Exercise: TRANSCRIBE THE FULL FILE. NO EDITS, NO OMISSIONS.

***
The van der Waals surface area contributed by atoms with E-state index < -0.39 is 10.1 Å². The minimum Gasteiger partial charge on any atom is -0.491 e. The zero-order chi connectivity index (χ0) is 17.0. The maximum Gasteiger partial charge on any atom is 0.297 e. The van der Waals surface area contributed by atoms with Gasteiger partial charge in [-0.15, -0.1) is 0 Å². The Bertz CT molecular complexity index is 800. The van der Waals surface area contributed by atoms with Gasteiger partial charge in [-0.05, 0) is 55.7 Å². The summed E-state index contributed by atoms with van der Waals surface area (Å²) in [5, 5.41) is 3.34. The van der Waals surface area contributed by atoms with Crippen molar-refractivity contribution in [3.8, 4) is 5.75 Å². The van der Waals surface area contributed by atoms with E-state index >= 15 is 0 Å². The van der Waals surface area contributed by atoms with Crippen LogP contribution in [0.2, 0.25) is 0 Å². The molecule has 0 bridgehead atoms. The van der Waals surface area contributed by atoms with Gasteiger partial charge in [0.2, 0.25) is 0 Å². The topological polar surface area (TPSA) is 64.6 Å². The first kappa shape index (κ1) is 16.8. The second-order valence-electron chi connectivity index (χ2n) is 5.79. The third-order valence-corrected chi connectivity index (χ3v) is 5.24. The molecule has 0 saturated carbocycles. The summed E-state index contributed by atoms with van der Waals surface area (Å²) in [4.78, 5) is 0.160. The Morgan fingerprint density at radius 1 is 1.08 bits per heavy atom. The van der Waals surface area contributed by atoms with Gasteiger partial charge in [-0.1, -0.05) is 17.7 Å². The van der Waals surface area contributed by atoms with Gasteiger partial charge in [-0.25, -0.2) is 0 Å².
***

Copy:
The van der Waals surface area contributed by atoms with E-state index < -0.39 is 10.1 Å². The minimum Gasteiger partial charge on any atom is -0.491 e. The zero-order chi connectivity index (χ0) is 17.0. The maximum Gasteiger partial charge on any atom is 0.297 e. The van der Waals surface area contributed by atoms with Gasteiger partial charge in [-0.15, -0.1) is 0 Å². The Bertz CT molecular complexity index is 800. The van der Waals surface area contributed by atoms with Gasteiger partial charge in [-0.05, 0) is 55.7 Å². The summed E-state index contributed by atoms with van der Waals surface area (Å²) in [5, 5.41) is 3.34. The van der Waals surface area contributed by atoms with Crippen molar-refractivity contribution in [3.8, 4) is 5.75 Å². The van der Waals surface area contributed by atoms with E-state index >= 15 is 0 Å². The van der Waals surface area contributed by atoms with Crippen LogP contribution in [0.2, 0.25) is 0 Å². The molecule has 0 bridgehead atoms. The van der Waals surface area contributed by atoms with Gasteiger partial charge in [0.2, 0.25) is 0 Å². The topological polar surface area (TPSA) is 64.6 Å². The first kappa shape index (κ1) is 16.8. The second-order valence-electron chi connectivity index (χ2n) is 5.79. The third-order valence-corrected chi connectivity index (χ3v) is 5.24. The molecule has 0 saturated carbocycles. The summed E-state index contributed by atoms with van der Waals surface area (Å²) in [4.78, 5) is 0.160. The Morgan fingerprint density at radius 1 is 1.08 bits per heavy atom. The van der Waals surface area contributed by atoms with Gasteiger partial charge in [-0.1, -0.05) is 17.7 Å². The van der Waals surface area contributed by atoms with Gasteiger partial charge in [-0.25, -0.2) is 0 Å².